DHS CPT Codes to Include Nuclear Medicine
By: Julie E. Kass
CMS's proposed physician fee schedule for 2006 proposes to add CPT codes for Nuclear Medicine Services to its list of designated health services (DHS), effective January 1, 2006. 70 Fed. Reg. 45,764 (Aug. 8, 2005). The proposed rule seeks to include all diagnostic and therapeutic nuclear medicine procedures under the DHS category for either radiology and certain other imaging services or radiation therapy services and supplies. This includes PET scanners and nuclear cameras.
The proposed rule explains that such services were not defined as radiology services or radiation therapy services and supplies in the Stark Phase I final rule. At that time, CMS believed that diagnostic nuclear medicine was not commonly considered radiology and that therapeutic nuclear medicine services were not considered to be radiation therapy services. CMS acknowledges that its view has changed significantly since the publication of the Phase I final rule regarding whether such services are radiation and radiation therapy. CMS cites the Dorland's Illustrated Medical Dictionary and Encyclopedia Britannica Online definitions of radiology as support for this proposition. Notably, in a March 26, 2004, letter to CMS, the American College of Radiology stated that nuclear medicine is considered a part of the specialty of radiology and that the American Board of Radiology certification of diagnostic radiologists includes testing questions concerning nuclear medicine. As further support for its position, CMS cites the placement of nuclear medicine codes as a subset of radiology in the CPT manual. Finally, CMS notes that the Medicare statute includes diagnostic nuclear medicine in the same coverage and payment categories as radiology services.
In addition, CMS believes that diagnostic and therapeutic nuclear medicine services pose the same risk of abuse that Congress intended to eliminate by creating the self-referral prohibition for other imaging services. The proposed rule goes to great lengths to highlight the "risk of abuse and anti-competitiveness" created by a physician's self-referral for nuclear medicine services. CMS notes that nuclear medicine services that were once performed in hospital facilities can now be performed in physician-owned freestanding facilities. When performed in hospitals, the services would have been considered DHS as an inpatient or outpatient hospital service. Further, the publication makes it clear that CMS has changed its position, in part, because of the increase in Medicare coverage of PET scans, which has in turn increased utilization. CMS has traced this increased utilization to the physician office setting, rather than the hospital setting. CMS supports its new position through reference to several studies and articles which found that when referral sources are permitted to have a financial relationship with an imaging center, more procedures are performed. In one study, approximately half of the imaging performed by self-referring physicians ceased when those physicians lost their financial interest in the procedures.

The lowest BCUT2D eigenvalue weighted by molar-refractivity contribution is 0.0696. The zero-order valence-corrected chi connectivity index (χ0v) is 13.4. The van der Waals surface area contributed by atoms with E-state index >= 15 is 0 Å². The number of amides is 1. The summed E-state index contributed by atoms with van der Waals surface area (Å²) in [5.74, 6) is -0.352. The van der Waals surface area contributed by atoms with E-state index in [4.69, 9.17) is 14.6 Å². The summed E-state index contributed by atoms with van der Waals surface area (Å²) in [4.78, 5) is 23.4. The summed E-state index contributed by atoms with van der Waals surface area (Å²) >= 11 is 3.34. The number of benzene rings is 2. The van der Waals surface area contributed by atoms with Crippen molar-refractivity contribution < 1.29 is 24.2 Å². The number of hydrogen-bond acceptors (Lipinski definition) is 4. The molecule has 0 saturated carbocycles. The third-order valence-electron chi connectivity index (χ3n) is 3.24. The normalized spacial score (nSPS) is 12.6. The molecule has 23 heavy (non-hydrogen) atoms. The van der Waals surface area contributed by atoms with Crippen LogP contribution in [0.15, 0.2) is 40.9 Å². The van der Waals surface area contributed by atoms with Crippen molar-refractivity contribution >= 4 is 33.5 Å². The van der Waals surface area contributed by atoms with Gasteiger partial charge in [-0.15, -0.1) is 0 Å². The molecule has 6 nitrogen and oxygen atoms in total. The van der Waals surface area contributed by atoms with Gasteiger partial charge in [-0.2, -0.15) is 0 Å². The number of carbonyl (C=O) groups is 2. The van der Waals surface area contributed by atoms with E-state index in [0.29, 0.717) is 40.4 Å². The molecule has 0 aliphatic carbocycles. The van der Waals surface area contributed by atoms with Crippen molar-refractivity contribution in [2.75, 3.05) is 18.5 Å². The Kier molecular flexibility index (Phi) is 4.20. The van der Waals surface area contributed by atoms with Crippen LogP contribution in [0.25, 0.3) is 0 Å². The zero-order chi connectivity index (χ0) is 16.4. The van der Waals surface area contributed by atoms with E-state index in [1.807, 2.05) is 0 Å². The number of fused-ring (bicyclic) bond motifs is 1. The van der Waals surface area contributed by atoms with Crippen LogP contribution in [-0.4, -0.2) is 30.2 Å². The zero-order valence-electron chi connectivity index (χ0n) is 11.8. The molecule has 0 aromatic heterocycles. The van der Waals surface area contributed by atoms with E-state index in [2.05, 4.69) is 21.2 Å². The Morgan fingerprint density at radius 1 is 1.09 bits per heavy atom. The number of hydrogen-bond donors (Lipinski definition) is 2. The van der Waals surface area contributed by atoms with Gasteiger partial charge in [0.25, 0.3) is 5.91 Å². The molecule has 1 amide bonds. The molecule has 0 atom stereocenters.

To facilitate inclusion of nuclear medicine in the definition of DHS, CMS proposes to remove the existing language from the definitions of Radiology and certain other imaging services and Radiation therapy services and supplies that excludes nuclear medicine services. In addition, CMS has created an additional list of CPT/HCPCS codes for nuclear medicine services that will be added to the current list of DHS. This list contains every code in the CPT manual for nuclear medicine. It also includes the HCPCS codes for radiopharmaceuticals used in diagnostic imaging and therapeutic treatment.
Interestingly, the list contains separate entries for the global, TC and 26 modifiers. Of particular interest is the inclusion of the 26 modifier, which signifies a professional component of a service and is usually used when a physician performs an interpretation. Including the professional component of a service on the list of CPT codes indicates that the professional component is a DHS. Services personally performed by a physician, however, are specifically excluded from the definition of a referral according to the Phase II final regulations. In addition, CMS has created a specific exception to the referral prohibition under Stark for physician services, which are defined as services performed by a physician in the same group as the referring physician, services performed under the supervision of a physician who is a member of the referring physician's group practice, or services "incident to" a physician's service, as defined in the regulation. Because this issue is not discussed in the preamble text, the motivation behind, or the full meaning of, the inclusion of the codes both globally and with the modifiers is unclear.
CMS acknowledges that since previous guidance allowed physicians to invest in expensive equipment, such as PET scanners, divestiture in those entities or preclusion from claims to Medicare may have widespread impact. Thus, CMS is soliciting comments on whether, or how, to minimize the impact on physicians who currently have such financial relationships. The agency has suggested that it might be willing to consider grandfathering or a delayed effective date.
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